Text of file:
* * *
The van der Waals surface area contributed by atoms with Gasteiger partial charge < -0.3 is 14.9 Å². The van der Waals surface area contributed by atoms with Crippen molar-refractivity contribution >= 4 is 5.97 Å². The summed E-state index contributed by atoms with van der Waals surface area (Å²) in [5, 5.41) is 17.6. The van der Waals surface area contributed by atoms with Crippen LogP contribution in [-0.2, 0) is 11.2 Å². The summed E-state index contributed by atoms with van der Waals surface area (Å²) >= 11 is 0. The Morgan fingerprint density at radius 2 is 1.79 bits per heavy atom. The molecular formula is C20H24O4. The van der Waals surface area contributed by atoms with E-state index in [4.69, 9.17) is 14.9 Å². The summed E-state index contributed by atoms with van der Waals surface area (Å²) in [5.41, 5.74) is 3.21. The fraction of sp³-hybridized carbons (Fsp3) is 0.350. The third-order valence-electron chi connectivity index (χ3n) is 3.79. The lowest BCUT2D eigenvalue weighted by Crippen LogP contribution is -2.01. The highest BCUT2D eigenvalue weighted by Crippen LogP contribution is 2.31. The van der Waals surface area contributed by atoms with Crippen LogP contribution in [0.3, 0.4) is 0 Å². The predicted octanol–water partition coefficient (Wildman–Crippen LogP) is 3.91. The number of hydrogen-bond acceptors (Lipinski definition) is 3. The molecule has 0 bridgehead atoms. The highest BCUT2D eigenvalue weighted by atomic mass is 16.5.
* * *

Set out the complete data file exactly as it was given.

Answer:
The van der Waals surface area contributed by atoms with Gasteiger partial charge < -0.3 is 14.9 Å². The van der Waals surface area contributed by atoms with Crippen molar-refractivity contribution >= 4 is 5.97 Å². The summed E-state index contributed by atoms with van der Waals surface area (Å²) in [5, 5.41) is 17.6. The van der Waals surface area contributed by atoms with Crippen LogP contribution in [-0.2, 0) is 11.2 Å². The summed E-state index contributed by atoms with van der Waals surface area (Å²) >= 11 is 0. The Morgan fingerprint density at radius 2 is 1.79 bits per heavy atom. The molecular formula is C20H24O4. The van der Waals surface area contributed by atoms with E-state index in [4.69, 9.17) is 14.9 Å². The summed E-state index contributed by atoms with van der Waals surface area (Å²) in [5.41, 5.74) is 3.21. The fraction of sp³-hybridized carbons (Fsp3) is 0.350. The third-order valence-electron chi connectivity index (χ3n) is 3.79. The lowest BCUT2D eigenvalue weighted by Crippen LogP contribution is -2.01. The highest BCUT2D eigenvalue weighted by Crippen LogP contribution is 2.31. The van der Waals surface area contributed by atoms with Crippen LogP contribution in [0.3, 0.4) is 0 Å². The predicted octanol–water partition coefficient (Wildman–Crippen LogP) is 3.91. The number of hydrogen-bond acceptors (Lipinski definition) is 3. The molecule has 0 bridgehead atoms. The highest BCUT2D eigenvalue weighted by atomic mass is 16.5.